Eastern Philosophy

Discussion in 'Philosophy' started by yiostheoy, Jul 8, 2017.

  1. yiostheoy
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    yiostheoy Gold Member

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    Whereas Western Philosophy was born in ancient Greece in the 8th Century BCE with Hesiod and his doctrine of "moderation in all things", Eastern Philosophy was born in ancient China in the 4th Century BCE with Laozi and his Tao Te Ching for which the fundamental principles included the 3 treasures of "moderation, compassion, and humility".

    Wiki has a great summary:

    Taoism - Wikipedia
     
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  2. yiostheoy
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    yiostheoy Gold Member

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    Has anyone here studied Eastern Philosophy?

    Michael Wood in his latest production on the Origin Of China which PBS is showing now briefly mentions it.

    Confucianism modified Taoism in the 8th Century A.D. but Taoism largely remained the same, only with more civic responsibilities spelled out.
     
  3. Pogo
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    Pogo Diamond Member

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    I find profound wisdom in the Tao. Profound.

    Alan Watts has many good lectures that can be found on YouTube.
     
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  4. yiostheoy
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    yiostheoy Gold Member

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    It seems quite coincidental that both Chinese and Greek ancient Philosophy are so similar in terms or ethics and values.
     
  5. fncceo
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    fncceo Gold Member

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    I never understood the philosophy of the East ...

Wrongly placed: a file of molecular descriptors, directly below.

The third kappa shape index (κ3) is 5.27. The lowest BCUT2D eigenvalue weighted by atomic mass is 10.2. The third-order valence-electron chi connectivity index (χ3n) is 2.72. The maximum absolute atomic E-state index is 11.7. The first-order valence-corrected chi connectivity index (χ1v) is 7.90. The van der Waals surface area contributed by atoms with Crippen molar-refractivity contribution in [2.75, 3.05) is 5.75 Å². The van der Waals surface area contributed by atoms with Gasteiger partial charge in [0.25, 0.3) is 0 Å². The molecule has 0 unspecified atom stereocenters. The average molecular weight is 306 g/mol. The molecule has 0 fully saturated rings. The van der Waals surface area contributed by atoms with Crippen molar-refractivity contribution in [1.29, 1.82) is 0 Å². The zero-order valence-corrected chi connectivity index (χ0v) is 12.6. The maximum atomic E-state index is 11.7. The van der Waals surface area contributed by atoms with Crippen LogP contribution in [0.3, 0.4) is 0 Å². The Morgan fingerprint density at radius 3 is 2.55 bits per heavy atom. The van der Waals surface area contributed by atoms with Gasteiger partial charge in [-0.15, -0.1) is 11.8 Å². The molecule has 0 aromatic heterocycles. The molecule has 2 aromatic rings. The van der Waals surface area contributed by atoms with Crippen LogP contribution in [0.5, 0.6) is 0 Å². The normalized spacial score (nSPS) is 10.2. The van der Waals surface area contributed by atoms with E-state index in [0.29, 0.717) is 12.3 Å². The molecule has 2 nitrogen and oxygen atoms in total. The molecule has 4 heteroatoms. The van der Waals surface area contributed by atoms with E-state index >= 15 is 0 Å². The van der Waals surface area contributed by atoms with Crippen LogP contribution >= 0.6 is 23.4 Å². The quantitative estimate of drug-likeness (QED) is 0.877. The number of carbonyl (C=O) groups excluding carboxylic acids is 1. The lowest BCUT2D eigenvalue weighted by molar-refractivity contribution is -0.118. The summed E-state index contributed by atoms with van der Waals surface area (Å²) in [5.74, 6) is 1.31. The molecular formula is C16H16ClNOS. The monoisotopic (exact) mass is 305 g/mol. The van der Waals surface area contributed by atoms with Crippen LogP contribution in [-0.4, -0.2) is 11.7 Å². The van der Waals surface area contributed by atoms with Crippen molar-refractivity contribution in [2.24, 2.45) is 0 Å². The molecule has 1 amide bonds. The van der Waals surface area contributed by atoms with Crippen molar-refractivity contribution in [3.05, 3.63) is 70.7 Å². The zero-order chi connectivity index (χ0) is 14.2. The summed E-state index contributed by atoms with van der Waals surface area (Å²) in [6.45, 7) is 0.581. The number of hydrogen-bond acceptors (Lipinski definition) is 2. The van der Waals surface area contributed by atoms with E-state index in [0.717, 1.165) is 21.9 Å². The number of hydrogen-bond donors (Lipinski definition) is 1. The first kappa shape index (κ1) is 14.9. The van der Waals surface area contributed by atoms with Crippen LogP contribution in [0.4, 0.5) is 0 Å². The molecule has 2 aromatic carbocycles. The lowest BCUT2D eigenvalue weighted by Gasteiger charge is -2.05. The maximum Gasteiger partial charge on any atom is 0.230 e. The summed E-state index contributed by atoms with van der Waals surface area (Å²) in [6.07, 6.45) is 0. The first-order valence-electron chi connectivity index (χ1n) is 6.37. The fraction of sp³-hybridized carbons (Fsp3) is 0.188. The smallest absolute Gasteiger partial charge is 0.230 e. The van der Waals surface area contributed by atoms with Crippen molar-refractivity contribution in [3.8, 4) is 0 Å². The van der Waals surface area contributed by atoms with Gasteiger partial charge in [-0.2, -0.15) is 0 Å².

[​IMG]
     
  6. there4eyeM
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    there4eyeM unlicensed metaphysician

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    The emphasis of Eastern thought is on the 'oneness' of the universe. Concentrating on the pieces, as in Western concepts, achieves some limited goals, but translates finally into confusion and dispersion.
     
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  7. Pogo
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    A characterization very much like a comparison of right and left brain hemispheres, respectively.

    We in the latter seem to lean to the Yang and see these as competitors, rather than complements.
     
  8. task0778
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    task0778 Gold Member Gold Supporting Member Supporting Member

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    There are quite a number of eastern philosophies, many of which pre-date Taoism. All of which are worth some study, as are some so-called ancient western philosophies too. Paganism for example.
     
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  9. Pogo
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    "Paganism" isn't a philosophy. It's just a catch-all term for basic unstructured traditions. It literally means "country dweller". Something like "bumpkin" or "hick", i.e. a person who hasn't yet savored the enlightenment that is ass-umed by the user of the term. It's an exercise in elitism, or if you like, an exercise of arrogance..

    "Heathen" is the same thing, only more specific in what kind of country the degraded person inhabits based on its natural flora.

    The "paganistic", i.e. ancient traditional motifs of Europe, which are probably the ones we know best and to which the term is generally applied, had a much more wholistic and animisitc world view, and as such yes are worthy of deeper examination.

    Arguably these were chased away, buried and sent to the despised class of "paganism" with the advent of monotheism and the concept of a male god, a concept which, if we think about it, is absurd.
     
    Last edited: Jul 9, 2017
  10. yiostheoy
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    yiostheoy Gold Member

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    A major difference between Eastern and Western philosophies is this notion of unity in the East versus individualism in the West.

    I tend to attribute this to the population situation in the East -- which has always been very crowded throughout all history -- versus in the West where there has always been more room for the family farm with extensive fields and more space.

    The geography of Asia has always been compressive whereas Europe was an empty place that got moved into by waves of migrants from the Middle East and from Eastern Europe moving further west.
     

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